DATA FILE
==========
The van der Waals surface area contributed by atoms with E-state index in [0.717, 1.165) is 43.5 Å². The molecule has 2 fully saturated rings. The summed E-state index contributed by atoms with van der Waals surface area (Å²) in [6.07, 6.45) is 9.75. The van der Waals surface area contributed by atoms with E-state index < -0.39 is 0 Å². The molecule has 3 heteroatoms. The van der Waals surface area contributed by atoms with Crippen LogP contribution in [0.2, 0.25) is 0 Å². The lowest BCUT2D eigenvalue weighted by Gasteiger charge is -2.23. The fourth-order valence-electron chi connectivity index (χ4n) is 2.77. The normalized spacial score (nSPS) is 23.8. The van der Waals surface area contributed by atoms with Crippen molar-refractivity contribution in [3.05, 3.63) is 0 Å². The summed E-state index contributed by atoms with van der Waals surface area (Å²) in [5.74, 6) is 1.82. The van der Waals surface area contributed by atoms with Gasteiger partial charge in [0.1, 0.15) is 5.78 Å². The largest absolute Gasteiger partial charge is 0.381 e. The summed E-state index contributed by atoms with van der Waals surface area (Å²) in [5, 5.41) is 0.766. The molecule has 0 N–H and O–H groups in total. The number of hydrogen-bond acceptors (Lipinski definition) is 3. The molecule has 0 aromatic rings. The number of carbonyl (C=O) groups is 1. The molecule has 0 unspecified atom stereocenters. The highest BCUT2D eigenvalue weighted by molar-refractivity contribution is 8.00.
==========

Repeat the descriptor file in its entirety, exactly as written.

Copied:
The van der Waals surface area contributed by atoms with E-state index in [0.717, 1.165) is 43.5 Å². The molecule has 2 fully saturated rings. The summed E-state index contributed by atoms with van der Waals surface area (Å²) in [6.07, 6.45) is 9.75. The van der Waals surface area contributed by atoms with E-state index < -0.39 is 0 Å². The molecule has 3 heteroatoms. The van der Waals surface area contributed by atoms with Crippen LogP contribution in [0.2, 0.25) is 0 Å². The lowest BCUT2D eigenvalue weighted by Gasteiger charge is -2.23. The fourth-order valence-electron chi connectivity index (χ4n) is 2.77. The normalized spacial score (nSPS) is 23.8. The van der Waals surface area contributed by atoms with Crippen molar-refractivity contribution in [3.05, 3.63) is 0 Å². The summed E-state index contributed by atoms with van der Waals surface area (Å²) in [5.74, 6) is 1.82. The van der Waals surface area contributed by atoms with Gasteiger partial charge in [0.1, 0.15) is 5.78 Å². The largest absolute Gasteiger partial charge is 0.381 e. The summed E-state index contributed by atoms with van der Waals surface area (Å²) in [5, 5.41) is 0.766. The molecule has 0 N–H and O–H groups in total. The number of hydrogen-bond acceptors (Lipinski definition) is 3. The molecule has 0 aromatic rings. The number of carbonyl (C=O) groups is 1. The molecule has 0 unspecified atom stereocenters. The highest BCUT2D eigenvalue weighted by molar-refractivity contribution is 8.00.